1) Find eigenvalues for the matrix A=((3,-2),(2,-2)). Here and later first inner parentheses denote first row, second--second row. In order to do it, one need to solve secular equation det|A-k*I|=0, where k is the eigenvalue to be found and I is unit matrix,
I=((1,0),(0,1)). In our case we will obtain:
det|((3-k,-2),(2,-2-k))|=0. From this we will get:
(3-k)(-2-k)-2*(-2)=0 or (k-3)*(k+2)+4=0 or k2-k-2=0
Solutions of this quadratic equation are given by:
2) Now, let us find eigenvectors corresponding to each of the eigenvalues. We plug in first eigenvalue, k=2, into the matrix equation above to obtain:
K1=A-k1*I=A-2I=((1,-2),(2,-4)); Now we need to solve K1(a1,a2)=0 for vector (a1,a2). If we use the explicit form of matrix K1, we will obtain two identical equations:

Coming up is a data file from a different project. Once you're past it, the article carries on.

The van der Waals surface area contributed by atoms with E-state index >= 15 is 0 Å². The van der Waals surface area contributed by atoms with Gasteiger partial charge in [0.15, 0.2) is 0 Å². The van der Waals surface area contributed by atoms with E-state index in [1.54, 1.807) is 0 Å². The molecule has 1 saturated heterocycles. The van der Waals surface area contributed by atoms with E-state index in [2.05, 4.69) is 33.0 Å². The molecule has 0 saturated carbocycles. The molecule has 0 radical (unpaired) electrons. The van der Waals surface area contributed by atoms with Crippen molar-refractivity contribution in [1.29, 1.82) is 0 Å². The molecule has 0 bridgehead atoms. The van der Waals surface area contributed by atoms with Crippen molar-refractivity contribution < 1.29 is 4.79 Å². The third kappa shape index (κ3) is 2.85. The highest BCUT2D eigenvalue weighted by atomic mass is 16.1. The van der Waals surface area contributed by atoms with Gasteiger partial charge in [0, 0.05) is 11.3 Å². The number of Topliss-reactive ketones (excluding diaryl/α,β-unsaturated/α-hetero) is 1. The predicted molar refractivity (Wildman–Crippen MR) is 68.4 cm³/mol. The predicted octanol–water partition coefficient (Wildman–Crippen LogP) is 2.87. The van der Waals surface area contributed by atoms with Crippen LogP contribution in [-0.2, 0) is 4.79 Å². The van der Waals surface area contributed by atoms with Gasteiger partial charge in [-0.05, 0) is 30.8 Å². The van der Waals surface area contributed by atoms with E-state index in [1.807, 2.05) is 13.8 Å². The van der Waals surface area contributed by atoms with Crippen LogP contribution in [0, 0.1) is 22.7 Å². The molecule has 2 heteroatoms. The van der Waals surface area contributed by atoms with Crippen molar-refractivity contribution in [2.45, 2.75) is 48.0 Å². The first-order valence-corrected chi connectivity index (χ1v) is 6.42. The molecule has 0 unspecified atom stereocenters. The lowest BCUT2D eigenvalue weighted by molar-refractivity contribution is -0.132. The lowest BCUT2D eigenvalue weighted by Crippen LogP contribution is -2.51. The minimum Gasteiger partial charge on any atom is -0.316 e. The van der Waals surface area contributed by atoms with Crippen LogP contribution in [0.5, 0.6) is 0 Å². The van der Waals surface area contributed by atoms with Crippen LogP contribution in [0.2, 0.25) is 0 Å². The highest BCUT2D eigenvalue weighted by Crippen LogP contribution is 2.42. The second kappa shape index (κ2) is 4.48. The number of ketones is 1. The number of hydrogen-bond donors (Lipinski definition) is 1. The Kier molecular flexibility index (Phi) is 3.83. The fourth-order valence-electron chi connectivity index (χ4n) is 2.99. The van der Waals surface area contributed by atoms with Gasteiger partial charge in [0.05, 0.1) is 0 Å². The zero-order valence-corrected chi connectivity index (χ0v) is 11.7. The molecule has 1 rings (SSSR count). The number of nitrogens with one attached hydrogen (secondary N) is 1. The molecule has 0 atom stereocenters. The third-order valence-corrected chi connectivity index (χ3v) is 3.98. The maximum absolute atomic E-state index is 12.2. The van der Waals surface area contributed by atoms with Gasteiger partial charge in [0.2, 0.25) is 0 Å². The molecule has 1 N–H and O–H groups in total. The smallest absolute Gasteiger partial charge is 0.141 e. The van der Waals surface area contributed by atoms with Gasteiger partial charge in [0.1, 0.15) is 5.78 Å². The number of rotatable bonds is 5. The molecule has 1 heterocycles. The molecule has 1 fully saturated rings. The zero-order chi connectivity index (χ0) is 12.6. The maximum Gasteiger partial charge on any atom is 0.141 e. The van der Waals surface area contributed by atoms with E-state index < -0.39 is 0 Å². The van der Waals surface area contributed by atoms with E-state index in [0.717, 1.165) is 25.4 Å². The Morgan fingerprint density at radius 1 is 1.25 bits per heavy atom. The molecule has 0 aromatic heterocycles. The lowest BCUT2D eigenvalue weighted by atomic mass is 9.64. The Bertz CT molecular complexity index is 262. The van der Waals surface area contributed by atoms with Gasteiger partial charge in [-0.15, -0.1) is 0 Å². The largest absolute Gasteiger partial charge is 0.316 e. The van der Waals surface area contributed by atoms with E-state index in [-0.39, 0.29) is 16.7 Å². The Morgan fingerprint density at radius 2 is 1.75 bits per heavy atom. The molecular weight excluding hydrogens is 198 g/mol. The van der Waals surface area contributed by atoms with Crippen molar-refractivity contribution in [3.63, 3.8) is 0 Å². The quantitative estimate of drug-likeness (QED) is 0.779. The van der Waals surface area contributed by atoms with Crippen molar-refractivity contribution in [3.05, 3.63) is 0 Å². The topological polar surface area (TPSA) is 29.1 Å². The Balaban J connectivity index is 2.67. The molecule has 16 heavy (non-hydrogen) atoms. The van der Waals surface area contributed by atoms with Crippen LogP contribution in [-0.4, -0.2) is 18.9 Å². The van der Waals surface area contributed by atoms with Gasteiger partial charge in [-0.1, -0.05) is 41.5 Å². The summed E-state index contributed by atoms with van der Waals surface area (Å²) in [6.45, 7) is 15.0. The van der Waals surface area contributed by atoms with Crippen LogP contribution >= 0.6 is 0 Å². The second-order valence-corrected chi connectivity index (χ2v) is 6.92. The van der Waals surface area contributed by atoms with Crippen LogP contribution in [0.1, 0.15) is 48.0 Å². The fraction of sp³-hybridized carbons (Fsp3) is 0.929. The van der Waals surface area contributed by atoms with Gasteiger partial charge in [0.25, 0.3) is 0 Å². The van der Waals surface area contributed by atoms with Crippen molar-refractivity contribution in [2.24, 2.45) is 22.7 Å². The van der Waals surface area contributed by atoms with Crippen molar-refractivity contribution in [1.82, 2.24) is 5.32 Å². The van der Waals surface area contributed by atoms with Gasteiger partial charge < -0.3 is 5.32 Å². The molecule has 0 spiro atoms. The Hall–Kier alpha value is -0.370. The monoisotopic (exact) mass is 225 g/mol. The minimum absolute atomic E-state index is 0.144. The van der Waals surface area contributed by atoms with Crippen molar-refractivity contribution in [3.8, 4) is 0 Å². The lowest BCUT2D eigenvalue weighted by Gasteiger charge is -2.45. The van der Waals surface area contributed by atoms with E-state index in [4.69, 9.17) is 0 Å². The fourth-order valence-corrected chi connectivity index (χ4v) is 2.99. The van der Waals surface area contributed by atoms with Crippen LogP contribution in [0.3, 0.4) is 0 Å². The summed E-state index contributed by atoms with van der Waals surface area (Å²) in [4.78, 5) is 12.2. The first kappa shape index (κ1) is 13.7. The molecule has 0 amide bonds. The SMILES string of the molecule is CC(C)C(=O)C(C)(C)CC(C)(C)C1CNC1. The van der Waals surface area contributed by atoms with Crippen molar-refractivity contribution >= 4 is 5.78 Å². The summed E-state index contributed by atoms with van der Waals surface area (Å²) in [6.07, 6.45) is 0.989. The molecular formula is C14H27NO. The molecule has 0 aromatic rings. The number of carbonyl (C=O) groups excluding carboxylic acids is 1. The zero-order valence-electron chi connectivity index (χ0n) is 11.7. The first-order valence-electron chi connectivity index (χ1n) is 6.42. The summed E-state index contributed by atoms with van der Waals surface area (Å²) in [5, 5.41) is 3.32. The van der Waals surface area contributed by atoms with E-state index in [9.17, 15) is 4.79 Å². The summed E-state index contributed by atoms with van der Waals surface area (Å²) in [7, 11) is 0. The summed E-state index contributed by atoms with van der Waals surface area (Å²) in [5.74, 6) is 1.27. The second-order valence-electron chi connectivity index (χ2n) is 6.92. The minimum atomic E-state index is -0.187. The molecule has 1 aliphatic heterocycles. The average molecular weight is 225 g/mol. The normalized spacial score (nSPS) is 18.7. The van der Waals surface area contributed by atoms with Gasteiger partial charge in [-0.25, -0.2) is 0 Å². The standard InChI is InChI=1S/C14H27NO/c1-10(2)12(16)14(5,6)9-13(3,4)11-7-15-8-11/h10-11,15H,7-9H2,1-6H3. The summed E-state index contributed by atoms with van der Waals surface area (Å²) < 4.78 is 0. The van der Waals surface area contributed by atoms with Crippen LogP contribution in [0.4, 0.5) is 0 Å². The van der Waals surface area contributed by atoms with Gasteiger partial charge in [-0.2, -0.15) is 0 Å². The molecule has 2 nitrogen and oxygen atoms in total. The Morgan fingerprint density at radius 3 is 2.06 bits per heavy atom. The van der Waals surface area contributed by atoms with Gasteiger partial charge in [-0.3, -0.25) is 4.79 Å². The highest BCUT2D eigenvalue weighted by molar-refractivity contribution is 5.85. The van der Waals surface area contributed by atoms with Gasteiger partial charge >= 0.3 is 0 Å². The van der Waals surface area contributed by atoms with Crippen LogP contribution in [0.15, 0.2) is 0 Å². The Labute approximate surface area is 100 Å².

a1-2a2=0 and 2a1-4a2=0. Those have infinitely many solutions, corresponding to infinitely many vectors, which all point in the same direction, but differ in length. Let us pick the most obvious solution, a1=2;
a2=1; Thus, first eigenvector is (2,1). Often eigenvectors are normalized, then this eigenvector would be (2,1)/√5.
Next, we do the same for the other eigenvalue, k2. Upon substitution and solving the equation, we will obtain the second eigenvector, (1,2).
3) General solution to a differential equation in question is in the form:
C1*(first eigenvector)*Exp[k1t]+C2*(second eigenvector)*Exp[k2t]
Here k1 shall correspond to its eigenvector and so shall k2! Do not mix them up!
In our case, (2,1) eigenvector corresponds to k1=2 and (1,2) eigenvector corresponds to k2=-1, thus we obtain: